I was told to arrive early to enjoy the pre-party in the backyard of Beyond Baroque, and by the time I got there the party was in full swing. Packed with Venetians, all clearly thrilled to be there, especially me. Everyone told me - after expressing disbelief that this was my first Mo Show - that I was in for a treat. Past tales have been told about Cotter's time as a prison guard, a marijuana advocate, an out and proud lesbian, and a longtime member of the Venice Community. This night's program was to feature stories from her childhood in Massachusetts ... where it all began.
Everyone was in fine spirits, as they enjoyed the spirits being poured by Head Bartender (and Cotter BFF), Karen Rosenhoover, and her excellent staff of Barrettes. People were PARTYING - all the better to laugh along once the show began. All the seats were reserved, and the spillover audience members enjoyed the show out back, where the party continued.
There was food, along with the drink, and it all had the vibe of a big family picnic. After catching up with all the friends in the crowd (this is a very OG event, with several attendees having lived in Venice for decades), it was time to file inside and be regaled with adventures from the life of one of our town's most interesting characters.
Suzy Williams, Brad Kay, Sam Clay, and Eric Ahlberg entertained the crowd with a song about "Maureen Cotter" to kick things off, and remained side-stage throughout the program to interject sound effects and musical asides to give it all those extra flourishes.
Cotter is a first-rate raconteuse, and her ribald, unflinching memories held the room transfixed - and in stitches - from the first word to the last. When Cotter was introduced (after we were instructed that we could indeed drink in the auditorium), the applause was so thunderous that Cotter said, "Don't make me cry, thank you all so much for coming to my 12th show at Beyond Baroque!" - and it was on. "My life is based on a true story ...", Cotter began, and took us back to 1943 Lawrence, MA, where she was born at - no coincidence - at 4:20 a.m. Seriously. "I believe in pre-destination", adding that being born at that time and being held by Nurse Betty With The Big Breasts in hospital were the factors that set her off in her life as a "Stoner Lesbian". Also, her time stuck behind bars in her crib directly led to her time working in prisons - of course.
Slides accentuated the stories to fine comic effect, as when Cotter told the story about being obsessed with Santa - and then seeing the photo of her finally meeting the Man. Classic. As were the recollections of being chased by the 19 redheaded Scott kids that lived in the neighborhood and terrorized everyone. Every town has their bully kids, but these ones took the cake, probably because there were so many of them! Cotter and her brother, Jackie, were friends and companions as kids, and he got her to go along with a lot of his capers, like the one that got them into their first big trouble.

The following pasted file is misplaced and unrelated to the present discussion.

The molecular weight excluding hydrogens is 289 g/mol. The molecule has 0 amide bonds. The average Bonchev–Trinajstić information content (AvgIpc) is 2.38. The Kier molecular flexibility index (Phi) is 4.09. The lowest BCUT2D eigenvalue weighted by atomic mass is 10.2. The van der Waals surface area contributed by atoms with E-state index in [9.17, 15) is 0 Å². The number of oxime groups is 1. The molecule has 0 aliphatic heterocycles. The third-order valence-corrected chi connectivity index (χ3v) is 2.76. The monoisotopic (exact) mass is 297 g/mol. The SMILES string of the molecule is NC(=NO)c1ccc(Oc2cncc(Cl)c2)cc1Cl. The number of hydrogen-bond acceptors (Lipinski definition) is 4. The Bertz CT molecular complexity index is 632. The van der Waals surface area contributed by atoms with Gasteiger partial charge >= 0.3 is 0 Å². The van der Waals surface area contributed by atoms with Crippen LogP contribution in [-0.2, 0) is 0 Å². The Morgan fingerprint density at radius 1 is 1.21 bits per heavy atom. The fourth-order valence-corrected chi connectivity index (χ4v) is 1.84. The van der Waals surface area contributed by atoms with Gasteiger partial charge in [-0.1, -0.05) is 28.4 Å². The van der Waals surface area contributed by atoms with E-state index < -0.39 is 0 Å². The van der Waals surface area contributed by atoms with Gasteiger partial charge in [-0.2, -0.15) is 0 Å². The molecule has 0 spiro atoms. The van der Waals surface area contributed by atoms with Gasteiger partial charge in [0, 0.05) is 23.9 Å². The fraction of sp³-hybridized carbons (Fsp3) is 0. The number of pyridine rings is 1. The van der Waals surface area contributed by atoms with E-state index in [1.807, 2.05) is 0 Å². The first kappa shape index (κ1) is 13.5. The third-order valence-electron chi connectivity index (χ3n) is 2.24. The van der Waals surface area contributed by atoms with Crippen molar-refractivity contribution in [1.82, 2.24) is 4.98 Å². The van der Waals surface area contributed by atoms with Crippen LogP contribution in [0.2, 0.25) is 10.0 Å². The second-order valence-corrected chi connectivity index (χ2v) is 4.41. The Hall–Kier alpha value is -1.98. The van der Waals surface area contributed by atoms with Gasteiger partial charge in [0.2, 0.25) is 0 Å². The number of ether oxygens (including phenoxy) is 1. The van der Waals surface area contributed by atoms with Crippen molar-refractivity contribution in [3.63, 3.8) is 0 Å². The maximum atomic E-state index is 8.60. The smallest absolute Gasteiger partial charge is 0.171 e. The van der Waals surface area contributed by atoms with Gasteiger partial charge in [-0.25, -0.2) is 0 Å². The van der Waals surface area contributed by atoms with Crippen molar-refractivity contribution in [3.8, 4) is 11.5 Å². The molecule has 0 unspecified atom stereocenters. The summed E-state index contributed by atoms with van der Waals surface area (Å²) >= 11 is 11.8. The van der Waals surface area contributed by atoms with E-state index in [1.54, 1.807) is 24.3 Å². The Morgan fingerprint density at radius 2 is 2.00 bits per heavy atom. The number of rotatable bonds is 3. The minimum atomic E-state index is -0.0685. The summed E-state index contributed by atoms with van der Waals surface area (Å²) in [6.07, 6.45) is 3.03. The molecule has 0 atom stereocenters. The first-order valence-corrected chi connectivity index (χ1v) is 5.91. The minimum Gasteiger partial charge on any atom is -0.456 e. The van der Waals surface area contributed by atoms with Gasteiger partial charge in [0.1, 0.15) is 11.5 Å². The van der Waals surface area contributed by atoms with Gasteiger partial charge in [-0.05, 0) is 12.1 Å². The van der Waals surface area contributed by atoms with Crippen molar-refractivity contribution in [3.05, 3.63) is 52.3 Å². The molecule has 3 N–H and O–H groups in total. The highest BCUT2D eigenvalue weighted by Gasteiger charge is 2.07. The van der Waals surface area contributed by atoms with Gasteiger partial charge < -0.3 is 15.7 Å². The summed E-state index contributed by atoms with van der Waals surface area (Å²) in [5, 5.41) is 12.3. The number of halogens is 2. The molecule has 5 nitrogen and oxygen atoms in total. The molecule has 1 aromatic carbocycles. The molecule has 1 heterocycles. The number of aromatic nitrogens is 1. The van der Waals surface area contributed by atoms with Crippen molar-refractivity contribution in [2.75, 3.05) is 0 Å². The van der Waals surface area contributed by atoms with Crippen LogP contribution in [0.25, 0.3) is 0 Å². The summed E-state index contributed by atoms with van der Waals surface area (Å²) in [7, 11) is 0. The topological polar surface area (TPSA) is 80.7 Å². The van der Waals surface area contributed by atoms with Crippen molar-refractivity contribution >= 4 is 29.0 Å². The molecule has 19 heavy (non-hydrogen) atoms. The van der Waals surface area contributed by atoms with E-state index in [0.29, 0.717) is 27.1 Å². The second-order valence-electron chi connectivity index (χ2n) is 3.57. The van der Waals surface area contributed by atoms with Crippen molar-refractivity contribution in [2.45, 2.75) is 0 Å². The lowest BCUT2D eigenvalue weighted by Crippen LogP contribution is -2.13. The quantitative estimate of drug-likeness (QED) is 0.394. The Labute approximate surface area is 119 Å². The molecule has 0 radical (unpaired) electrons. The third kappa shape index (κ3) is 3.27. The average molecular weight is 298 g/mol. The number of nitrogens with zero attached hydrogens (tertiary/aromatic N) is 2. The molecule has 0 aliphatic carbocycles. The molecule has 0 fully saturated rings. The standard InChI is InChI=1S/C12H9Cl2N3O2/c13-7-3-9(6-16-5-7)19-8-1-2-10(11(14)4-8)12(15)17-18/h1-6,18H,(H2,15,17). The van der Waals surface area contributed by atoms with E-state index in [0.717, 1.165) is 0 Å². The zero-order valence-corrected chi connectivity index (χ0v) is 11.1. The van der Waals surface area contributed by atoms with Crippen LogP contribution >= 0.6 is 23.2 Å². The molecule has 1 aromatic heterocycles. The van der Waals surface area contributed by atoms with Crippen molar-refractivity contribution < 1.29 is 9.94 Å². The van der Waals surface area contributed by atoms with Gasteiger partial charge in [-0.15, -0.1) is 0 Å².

Third grade was time to start smoking cigarettes, according to Jackie, and he got young Mo to join him on a trip to Bill's Market, where their Mother had a credit account. They acted very casual, telling Bill that it was fine with their Mom to get a carton of smokes and a gallon of chocolate ice cream. This would absolutely CEMENT their status as being cool with the other kids! The ruse was a success, and Jackie and Mo set out to round up all the other kids who wanted to be bad - "And you all know who you are!"
They all met up under the school bleachers, and each new kid that arrived got a pack of cigarettes and a spoon for ice cream. Cotter had a cig in each hand, feeling the new glow of cool and praise being showered on them by the other kids. Until the Fire Department came to investigate all the smoke coming from under the bleachers. Buzz kill. Their Mother made real sure that Cotter and brother Jackie got a job picking "fucking tomatoes" until they had all the money paid back to Bill's Market. "And that began my career as a liar and a thief."
There was a brief intermission to get refills and laugh some more outside, before returning to our seats to hear about Cotter's idea for an app that helps one find the G Spot, "Because men hate asking for directions ... I'd call it Pokemyspotmanandgo". The cheers of approval most likely reinforced this as a good business idea for Cotter. "That's why I love tonight, you're laughing with me, not at me! Right?" Cotter was most certainly correct there.
That Cotter was entertaining a whole big crows with the stories and adventures of her very interesting life is in and of itself a big deal for a young girl who was told that she could be a secretary, a wife, or a nun. That is, until a little girl she knew asked her, "Didn't you tell them that you were too gay for those choices?" Out of the mouths of babes ...
After the aforementioned (and hilarious) story about her friendship with Santa, it was over already, leaving everyone wanting more. Cotter closed by saying, "Be good to others, what's wrong with that?" Exactly nothing is wrong with that, and we all sang along to "Do You Believe In Magic?" as we filed out to continue the party out back.
Suzy Williams and The Nicknamers played for us, as the beer and wine continued to flow. All of us just felt lucky to be there, I think, on a night that celebrated the life and times of one of our most fascinating elder stateswomen, Maureen Cotter.
We had the run of the joint until midnight, so people sang and danced under the stars until the fun was all gone. As people said their reluctant goodbyes, it was actually fine, because the spirit of Venice is alive and well. And we knew that we'd be doing it again next year.
Thank you to Maureen Cotter for sharing your extraordinary life with us all, and to everyone who helps her to make it happen each year. You're all Venice treasures.